• SpriteMaterial - rendering sprites
  • DepthMaterial - for rendering the depth buffer
  • ShaderMaterial - for custom shaders written in GLSL. We will use this material later on.

The wide slection of materials available means that a lot can be done with just JavaScript, without touching any advanced rendering techniques or limiting custom rendering code to very special sections of your scene.

Redering the scene is super easy as well:

function render(){

  // 1. optinally call an update method
  // to update your scene based on the advance of time

  // 2. render the scene
  renderer.render(scene, camera);

Fun With Vertices

We mentioned two more objects in the scene initialization code above:

  • Generating geometry
  • Updating geometry

Here it is how it goes:

function createTriangleGeometry(size, singleColor = false){

  // 1. Create a geometry object and push some vertices to it.
  // In this case we create a triangle
  let geom = new THREE.Geometry();
  geom.vertices.push(new THREE.Vector3(-size * 0.5, 0, 0));
  geom.vertices.push(new THREE.Vector3(size * 0.5, 0, 0));
  geom.vertices.push(new THREE.Vector3(0, Math.sqrt((3.0 / 4.0) * size * size )), 0);

  // 2. Set the indexes for each triangle constituting the geometry
  // In our case, we have a single face since we draw a single triangle
  // ThreeJS uses indexed geometries.
  geom.faces.push(new THREE.Face3(0, 1, 2));

  let mat = null;

  // 3. Set the material properties
  // in the `else` case we setup vertex colors which will be sent to the shaders as
  // vertex color parameters.
  if (singleColor) {
    mat = new THREE.MeshBasicMaterial({color: 0x00ff00});
     mat = new THREE.MeshBasicMaterial({
      side: THREE.DoubleSide,
      vertexColors: THREE.VertexColors

    geom.faces[0].vertexColors[0] = new THREE.Color(0xff0000);
    geom.faces[0].vertexColors[1] = new THREE.Color(0x00ff00);
    geom.faces[0].vertexColors[2] = new THREE.Color(0x0000ff);


  // 4. Return the mesh that can be added to the Scene
  return new THREE.Mesh(geom, mat);

  // 5. Check out ExtrudeGeometry and ShapeGeometry and GeometryUtils 
  // for different means and utilities for generating geometry in code

And updating geometry on the fly:

class AnimatedPlaneGeometry extends THREE.Mesh{

  constructor() {
    // 1. initialize this geomerty as a plane
    super(new THREE.PlaneGeometry(40, 40, 40, 40), 
          new THREE.MeshBasicMaterial({wireframe: true})) ;
    // 2. give it a name so it can be accessed from the scene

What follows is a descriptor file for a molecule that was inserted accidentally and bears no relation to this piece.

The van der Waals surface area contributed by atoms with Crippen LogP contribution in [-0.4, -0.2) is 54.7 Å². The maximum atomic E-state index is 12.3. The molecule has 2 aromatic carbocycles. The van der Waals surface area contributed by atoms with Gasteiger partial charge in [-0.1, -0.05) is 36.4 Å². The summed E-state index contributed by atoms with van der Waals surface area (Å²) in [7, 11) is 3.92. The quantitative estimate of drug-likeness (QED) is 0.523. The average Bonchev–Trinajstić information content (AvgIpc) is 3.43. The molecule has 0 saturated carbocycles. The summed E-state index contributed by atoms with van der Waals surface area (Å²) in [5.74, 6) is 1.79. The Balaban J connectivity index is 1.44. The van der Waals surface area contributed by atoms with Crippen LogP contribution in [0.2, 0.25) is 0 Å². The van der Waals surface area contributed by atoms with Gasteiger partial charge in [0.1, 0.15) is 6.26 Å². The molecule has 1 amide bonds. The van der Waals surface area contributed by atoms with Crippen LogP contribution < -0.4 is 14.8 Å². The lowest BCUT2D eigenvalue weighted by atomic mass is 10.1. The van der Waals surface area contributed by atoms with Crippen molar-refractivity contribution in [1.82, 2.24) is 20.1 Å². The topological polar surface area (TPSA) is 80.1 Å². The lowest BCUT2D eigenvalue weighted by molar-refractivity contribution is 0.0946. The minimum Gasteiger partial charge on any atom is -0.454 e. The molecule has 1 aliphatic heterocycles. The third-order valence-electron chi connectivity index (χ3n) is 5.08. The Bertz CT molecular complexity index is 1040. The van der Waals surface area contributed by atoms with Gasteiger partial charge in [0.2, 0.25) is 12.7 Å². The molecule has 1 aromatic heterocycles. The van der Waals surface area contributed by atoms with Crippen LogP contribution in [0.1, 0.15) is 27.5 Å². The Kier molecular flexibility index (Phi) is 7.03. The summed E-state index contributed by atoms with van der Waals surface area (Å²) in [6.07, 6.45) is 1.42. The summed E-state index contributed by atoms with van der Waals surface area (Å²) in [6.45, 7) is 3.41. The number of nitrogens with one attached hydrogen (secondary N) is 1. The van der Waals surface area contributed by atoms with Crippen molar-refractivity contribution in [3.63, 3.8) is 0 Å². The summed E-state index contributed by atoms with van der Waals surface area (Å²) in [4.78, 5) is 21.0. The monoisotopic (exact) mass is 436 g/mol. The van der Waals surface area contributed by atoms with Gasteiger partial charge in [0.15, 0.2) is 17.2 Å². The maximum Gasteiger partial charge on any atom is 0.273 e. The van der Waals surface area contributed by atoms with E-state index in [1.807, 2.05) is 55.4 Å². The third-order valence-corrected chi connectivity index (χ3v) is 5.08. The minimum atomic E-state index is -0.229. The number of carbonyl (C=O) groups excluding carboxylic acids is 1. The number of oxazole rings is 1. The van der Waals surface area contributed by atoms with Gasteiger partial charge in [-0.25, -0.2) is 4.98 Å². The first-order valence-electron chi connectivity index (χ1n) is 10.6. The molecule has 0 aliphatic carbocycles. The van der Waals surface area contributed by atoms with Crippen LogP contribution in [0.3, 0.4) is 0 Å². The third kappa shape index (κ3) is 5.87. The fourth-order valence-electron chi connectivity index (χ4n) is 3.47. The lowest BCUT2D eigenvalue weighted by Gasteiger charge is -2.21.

this.name = "my-wave";


    // 3. update the geometry, this is a sinosoidal wave
    for(let i = 0; i < this.geometry.vertices.length; i++){
      this.geometry.vertices[i].z = Math.sin(this.geometry.vertices[i].x + 0.05 * dt)

    // 4.: must call the following to update the geometry. 
    // otherwise the buffers will not be updated
    this.geometry.verticesNeedUpdate = true;

If all went well, with an update function like the following,

function update(dt){
  let box = scene.getObjectByName("my-box");
  box.rotation.y += 0.1 * dt;

  let wave = scene.getObjectByName("my-wave");

Something like the following scene should appear in the browser. The full code is in my github account, in the WebGL project.

JS Scene

The scene contains:

  • The red wireframe cube rotating (my-box) with the AxesHelper added and rotating with its parent.
  • The waving plane, updated geometry (my-wave).
  • The colorful triangle created on the fly.

Shaders and Rendering Of The Earth

Why the Earth? Because textures can be found free online, because rendering it requires some specific techniques, like skyboxes, normal mapping, lighting, atmosphere rendering and because the result is guaranteed to be beautiful.

A very good rendering of the Earth can be obtained by using materials already provided by the engine or by the community. However, since this was a pet project, we are doing many things from scratch. Also, being a pet project written among other things, the code is not production ready. I have not tested it on other computer except for my laptop which is quite powerful. Also, I have not optimized the code. It’s just the first thing that worked.

Loading the Scene

Unlike the previous example where we built the scene manually, here I created it in the ThreeJS editor and then exported it. The loading code goes like this:

async function main() {

  //1. initialize the renderer
  renderer.setSize(window.innerWidth, window.innerHeight);

  //2. load the scene from editor exported objects
  scene = await loadObject("./assets/earth_and_water.json");
  camera = await loadObject("./assets/camera.json");

  //3. fix the camera, the camera has also been loaded from JSON, but its parameters
  // neeed to be adjusted to our viewport
  camera.aspect = window.innerWidth/window.innerHeight;

  //4. load the FlyControls library (premade) so we can move through the scene
  cameraControls = new FlyControls(camera, renderer.domElement);
  cameraControls.dragToLook = true;
  cameraControls.movementSpeed = 4.0; // scene-units per second
  cameraControls.rollSpeed = 0.1; // radians per second

  //5. the skybox requires separate treatment, will be coved later in the post